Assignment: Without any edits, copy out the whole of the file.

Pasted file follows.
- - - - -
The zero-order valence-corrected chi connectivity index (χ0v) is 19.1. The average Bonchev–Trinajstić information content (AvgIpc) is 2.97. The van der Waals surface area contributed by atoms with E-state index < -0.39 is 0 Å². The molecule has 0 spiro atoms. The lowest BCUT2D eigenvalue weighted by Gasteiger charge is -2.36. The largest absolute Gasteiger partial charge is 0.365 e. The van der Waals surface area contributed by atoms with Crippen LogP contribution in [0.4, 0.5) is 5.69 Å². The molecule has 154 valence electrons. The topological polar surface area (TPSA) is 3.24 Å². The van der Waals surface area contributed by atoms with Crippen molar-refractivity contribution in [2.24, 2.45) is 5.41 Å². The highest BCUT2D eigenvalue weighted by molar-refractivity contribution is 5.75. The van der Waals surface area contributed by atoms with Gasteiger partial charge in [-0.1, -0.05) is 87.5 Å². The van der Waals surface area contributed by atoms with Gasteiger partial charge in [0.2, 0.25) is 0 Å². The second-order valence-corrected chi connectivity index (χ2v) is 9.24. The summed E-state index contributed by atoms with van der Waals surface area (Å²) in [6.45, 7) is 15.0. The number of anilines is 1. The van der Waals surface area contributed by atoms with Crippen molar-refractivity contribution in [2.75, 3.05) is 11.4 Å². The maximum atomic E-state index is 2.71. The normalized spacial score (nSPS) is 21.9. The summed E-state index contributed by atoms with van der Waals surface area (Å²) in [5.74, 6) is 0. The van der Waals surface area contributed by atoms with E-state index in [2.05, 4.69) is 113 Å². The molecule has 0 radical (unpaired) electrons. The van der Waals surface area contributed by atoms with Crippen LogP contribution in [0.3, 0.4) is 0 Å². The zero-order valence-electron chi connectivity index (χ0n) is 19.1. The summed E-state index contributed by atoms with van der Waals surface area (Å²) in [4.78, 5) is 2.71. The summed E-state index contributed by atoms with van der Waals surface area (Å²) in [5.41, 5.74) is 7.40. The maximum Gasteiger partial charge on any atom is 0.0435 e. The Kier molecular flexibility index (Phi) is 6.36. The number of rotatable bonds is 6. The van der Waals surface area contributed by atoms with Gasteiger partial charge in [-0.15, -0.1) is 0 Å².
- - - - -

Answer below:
The zero-order valence-corrected chi connectivity index (χ0v) is 19.1. The average Bonchev–Trinajstić information content (AvgIpc) is 2.97. The van der Waals surface area contributed by atoms with E-state index < -0.39 is 0 Å². The molecule has 0 spiro atoms. The lowest BCUT2D eigenvalue weighted by Gasteiger charge is -2.36. The largest absolute Gasteiger partial charge is 0.365 e. The van der Waals surface area contributed by atoms with Crippen LogP contribution in [0.4, 0.5) is 5.69 Å². The molecule has 154 valence electrons. The topological polar surface area (TPSA) is 3.24 Å². The van der Waals surface area contributed by atoms with Crippen molar-refractivity contribution in [2.24, 2.45) is 5.41 Å². The highest BCUT2D eigenvalue weighted by molar-refractivity contribution is 5.75. The van der Waals surface area contributed by atoms with Gasteiger partial charge in [-0.1, -0.05) is 87.5 Å². The van der Waals surface area contributed by atoms with Gasteiger partial charge in [0.2, 0.25) is 0 Å². The second-order valence-corrected chi connectivity index (χ2v) is 9.24. The summed E-state index contributed by atoms with van der Waals surface area (Å²) in [6.45, 7) is 15.0. The number of anilines is 1. The van der Waals surface area contributed by atoms with Crippen molar-refractivity contribution in [2.75, 3.05) is 11.4 Å². The maximum atomic E-state index is 2.71. The normalized spacial score (nSPS) is 21.9. The summed E-state index contributed by atoms with van der Waals surface area (Å²) in [5.74, 6) is 0. The van der Waals surface area contributed by atoms with E-state index in [2.05, 4.69) is 113 Å². The molecule has 0 radical (unpaired) electrons. The van der Waals surface area contributed by atoms with Crippen LogP contribution in [0.3, 0.4) is 0 Å². The zero-order valence-electron chi connectivity index (χ0n) is 19.1. The summed E-state index contributed by atoms with van der Waals surface area (Å²) in [4.78, 5) is 2.71. The summed E-state index contributed by atoms with van der Waals surface area (Å²) in [5.41, 5.74) is 7.40. The maximum Gasteiger partial charge on any atom is 0.0435 e. The Kier molecular flexibility index (Phi) is 6.36. The number of rotatable bonds is 6. The van der Waals surface area contributed by atoms with Gasteiger partial charge in [-0.15, -0.1) is 0 Å².